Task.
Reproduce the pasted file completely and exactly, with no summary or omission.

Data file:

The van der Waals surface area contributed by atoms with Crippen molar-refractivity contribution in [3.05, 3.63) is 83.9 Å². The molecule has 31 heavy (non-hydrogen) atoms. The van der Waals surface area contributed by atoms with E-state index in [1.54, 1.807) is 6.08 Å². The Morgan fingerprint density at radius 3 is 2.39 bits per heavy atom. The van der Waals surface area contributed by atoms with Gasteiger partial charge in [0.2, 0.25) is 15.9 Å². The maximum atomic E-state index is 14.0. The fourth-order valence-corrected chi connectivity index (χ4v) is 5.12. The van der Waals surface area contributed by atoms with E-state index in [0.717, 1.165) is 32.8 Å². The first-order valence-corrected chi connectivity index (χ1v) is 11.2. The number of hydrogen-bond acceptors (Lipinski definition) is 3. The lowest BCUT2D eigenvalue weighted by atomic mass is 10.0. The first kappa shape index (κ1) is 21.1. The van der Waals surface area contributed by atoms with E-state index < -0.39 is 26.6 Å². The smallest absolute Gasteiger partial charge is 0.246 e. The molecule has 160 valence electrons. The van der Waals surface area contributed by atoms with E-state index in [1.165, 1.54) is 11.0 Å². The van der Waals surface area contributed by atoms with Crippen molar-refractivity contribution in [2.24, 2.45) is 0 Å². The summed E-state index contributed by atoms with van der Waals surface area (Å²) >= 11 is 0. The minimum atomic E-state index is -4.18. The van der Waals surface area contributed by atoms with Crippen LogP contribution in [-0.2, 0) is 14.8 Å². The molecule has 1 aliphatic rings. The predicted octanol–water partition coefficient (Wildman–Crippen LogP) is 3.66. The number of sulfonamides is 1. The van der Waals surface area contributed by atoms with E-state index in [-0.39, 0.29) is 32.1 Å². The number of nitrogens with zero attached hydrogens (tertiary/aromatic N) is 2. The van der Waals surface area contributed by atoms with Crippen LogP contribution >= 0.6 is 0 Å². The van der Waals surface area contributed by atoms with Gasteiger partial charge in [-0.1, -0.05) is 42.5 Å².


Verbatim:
The van der Waals surface area contributed by atoms with Crippen molar-refractivity contribution in [3.05, 3.63) is 83.9 Å². The molecule has 31 heavy (non-hydrogen) atoms. The van der Waals surface area contributed by atoms with E-state index in [1.54, 1.807) is 6.08 Å². The Morgan fingerprint density at radius 3 is 2.39 bits per heavy atom. The van der Waals surface area contributed by atoms with Gasteiger partial charge in [0.2, 0.25) is 15.9 Å². The maximum atomic E-state index is 14.0. The fourth-order valence-corrected chi connectivity index (χ4v) is 5.12. The van der Waals surface area contributed by atoms with E-state index in [0.717, 1.165) is 32.8 Å². The first-order valence-corrected chi connectivity index (χ1v) is 11.2. The number of hydrogen-bond acceptors (Lipinski definition) is 3. The lowest BCUT2D eigenvalue weighted by atomic mass is 10.0. The first kappa shape index (κ1) is 21.1. The van der Waals surface area contributed by atoms with E-state index < -0.39 is 26.6 Å². The smallest absolute Gasteiger partial charge is 0.246 e. The molecule has 160 valence electrons. The van der Waals surface area contributed by atoms with E-state index in [1.165, 1.54) is 11.0 Å². The van der Waals surface area contributed by atoms with Crippen molar-refractivity contribution in [2.24, 2.45) is 0 Å². The summed E-state index contributed by atoms with van der Waals surface area (Å²) >= 11 is 0. The minimum atomic E-state index is -4.18. The van der Waals surface area contributed by atoms with Crippen LogP contribution in [-0.2, 0) is 14.8 Å². The molecule has 1 aliphatic rings. The predicted octanol–water partition coefficient (Wildman–Crippen LogP) is 3.66. The number of sulfonamides is 1. The van der Waals surface area contributed by atoms with E-state index in [-0.39, 0.29) is 32.1 Å². The number of nitrogens with zero attached hydrogens (tertiary/aromatic N) is 2. The van der Waals surface area contributed by atoms with Crippen LogP contribution >= 0.6 is 0 Å². The van der Waals surface area contributed by atoms with Gasteiger partial charge in [-0.1, -0.05) is 42.5 Å².